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How to Effectively Impose Consequences for Bad Behavior

If you've tried everything to get through to your teenager, and nothing is working, don't despair. The Savvy Psychologist, Dr. Ellen Hendriksen, joins Mighty Mommy with 4 expert tips on how to use consequences to minimize bad behavior.

By
Cheryl Butler
4-minute read

Tip #3: Set a consequence and an incentive he actually cares about. A note about punishment: there is increasing evidence that punishment doesn’t work and instead either pushes the bad behavior underground or leads to worse behavior.  

This makes intuitive sense.  If you missed a deadline at work and your boss said “That’s it!  I’m taking away your next two paychecks! That’ll teach you!” would you nod approvingly and thoughtfully reflect on the ways you could improve? I didn’t think so.  Instead, you’d be pissed.  You’d fume about how much you hate your boss.  You’d probably play out some revenge fantasies in your head.  And now that you know just how to push your boss’s buttons, you might even do it again.

With small potatoes bad behavior, it’s best to minimize punishment and try a positive approach.  However, with truly unsafe behavior, like lying about where he is, becomes chronic, punishment does have a role.

Here’s how to do it well: First, choose a consequence he actually cares about.  If you take away his phone but he can just chat with his friends from his laptop, it’s not going to work.  So choose something that he will actually be motivated about, whether it’s use of the car, having money, or being able to stay out as late as his friends. Spell out the consequence for breaking the rule just as specifically as the rule itself.  Write it down and display it, just like the rule.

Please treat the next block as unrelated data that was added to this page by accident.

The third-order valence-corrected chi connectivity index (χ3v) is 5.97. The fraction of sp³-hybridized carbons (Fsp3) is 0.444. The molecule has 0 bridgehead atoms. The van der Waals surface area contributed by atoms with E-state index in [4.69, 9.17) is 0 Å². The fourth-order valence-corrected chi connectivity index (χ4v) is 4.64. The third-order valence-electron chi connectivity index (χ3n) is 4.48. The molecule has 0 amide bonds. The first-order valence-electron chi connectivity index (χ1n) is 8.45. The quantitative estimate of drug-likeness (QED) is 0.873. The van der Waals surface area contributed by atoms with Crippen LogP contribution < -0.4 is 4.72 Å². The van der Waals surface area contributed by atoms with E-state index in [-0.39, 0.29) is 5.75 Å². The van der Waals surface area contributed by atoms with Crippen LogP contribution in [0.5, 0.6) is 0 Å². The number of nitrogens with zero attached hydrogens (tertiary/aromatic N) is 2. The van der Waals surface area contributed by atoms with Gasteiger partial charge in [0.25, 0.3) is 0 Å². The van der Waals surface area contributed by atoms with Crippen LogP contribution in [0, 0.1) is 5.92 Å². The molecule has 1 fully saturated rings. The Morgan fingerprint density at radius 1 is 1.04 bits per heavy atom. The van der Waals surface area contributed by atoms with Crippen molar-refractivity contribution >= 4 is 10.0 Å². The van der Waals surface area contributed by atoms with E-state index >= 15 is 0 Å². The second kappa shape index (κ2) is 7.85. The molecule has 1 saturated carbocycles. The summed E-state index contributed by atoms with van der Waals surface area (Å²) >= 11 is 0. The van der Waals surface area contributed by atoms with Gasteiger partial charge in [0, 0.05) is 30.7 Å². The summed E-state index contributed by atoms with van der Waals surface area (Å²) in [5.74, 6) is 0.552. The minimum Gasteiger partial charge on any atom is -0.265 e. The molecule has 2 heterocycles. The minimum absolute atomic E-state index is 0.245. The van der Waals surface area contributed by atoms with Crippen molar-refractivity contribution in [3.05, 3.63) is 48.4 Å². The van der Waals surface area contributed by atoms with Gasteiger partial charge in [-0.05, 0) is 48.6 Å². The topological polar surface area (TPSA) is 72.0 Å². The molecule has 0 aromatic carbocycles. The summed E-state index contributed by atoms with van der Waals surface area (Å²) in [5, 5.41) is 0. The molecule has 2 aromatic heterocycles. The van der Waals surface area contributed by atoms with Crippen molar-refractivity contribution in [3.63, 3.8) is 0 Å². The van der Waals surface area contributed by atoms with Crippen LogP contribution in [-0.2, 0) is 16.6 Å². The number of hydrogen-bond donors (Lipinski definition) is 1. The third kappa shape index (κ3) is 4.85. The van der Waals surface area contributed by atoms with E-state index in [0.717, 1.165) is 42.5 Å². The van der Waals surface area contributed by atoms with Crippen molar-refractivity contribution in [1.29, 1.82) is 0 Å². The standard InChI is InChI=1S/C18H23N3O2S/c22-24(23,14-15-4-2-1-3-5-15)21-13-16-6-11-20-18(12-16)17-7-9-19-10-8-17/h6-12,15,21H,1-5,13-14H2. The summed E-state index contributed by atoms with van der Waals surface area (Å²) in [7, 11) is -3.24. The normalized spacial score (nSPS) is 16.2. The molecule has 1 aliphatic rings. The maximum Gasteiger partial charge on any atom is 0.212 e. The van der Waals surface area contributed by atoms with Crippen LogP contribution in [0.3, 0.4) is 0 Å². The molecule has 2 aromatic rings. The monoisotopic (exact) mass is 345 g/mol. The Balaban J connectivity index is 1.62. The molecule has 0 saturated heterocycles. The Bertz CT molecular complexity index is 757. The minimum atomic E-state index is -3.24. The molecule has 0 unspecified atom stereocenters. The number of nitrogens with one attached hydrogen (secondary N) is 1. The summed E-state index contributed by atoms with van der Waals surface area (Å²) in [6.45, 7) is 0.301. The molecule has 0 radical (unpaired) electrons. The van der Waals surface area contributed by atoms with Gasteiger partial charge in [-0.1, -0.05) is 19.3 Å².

Next, add an incentive for adhering to the rule.  Some parents think that this means rewarding kids for doing something they’re supposed to be doing anyway.  But a one-sided punishment-only approach isn’t going to get him excited.  Add some carrots as well as sticks, and you’ll get a more motivated response.  This is where you can get your child’s input.  Discuss it together and come to a mutually acceptable reward.  For instance, for every weekend night he makes curfew, he gets to stay out half an hour later the next weekend night.  Again, write it down and display it.

Tip #4: After the rules and consequences are set, no negotiating.  Whatever’s in the agreement goes.  When your child tries to argue, point to the written agreement. They’ll try to escalate at first, but hold your ground.  It will save you energy and arguments in the long run.  

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Click here to read the second part of this episode, how to handle teenage defiance and rebellion.

Thank you to Dr. Hendriksen for these helpful tips. You can check out the Savvy Psychologist podcast at QuickandDirtytips.com/Savvy-Psychologist or subscribe to the show on iTunes

If you have a defiant teen in your life, try out these helpful tips. I'd love to hear how they worked for your family. And if you have any other strategies for dealing with a defiant teen, share them in the Comments section at quickanddirtytips.com/mighty-mommy, post your ideas on the Mighty Mommy Facebook page or email me at mommy@quickanddirtytips.com

 

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All content here is for informational purposes only. This content does not replace the professional judgment of your own mental health provider. Please consult a licensed mental health professional for all individual questions and issues.

About the Author

Cheryl Butler Project Parenthood

Cheryl L. Butler was the host of the Mighty Mommy podcast for nine years from 2012 to 2021. She is the mother of eight children. Her experiences with infertility, adoption, seven pregnancies, and raising children with developmental delays have helped her become a resource on the joys and challenges of parenting. You can reach her by email.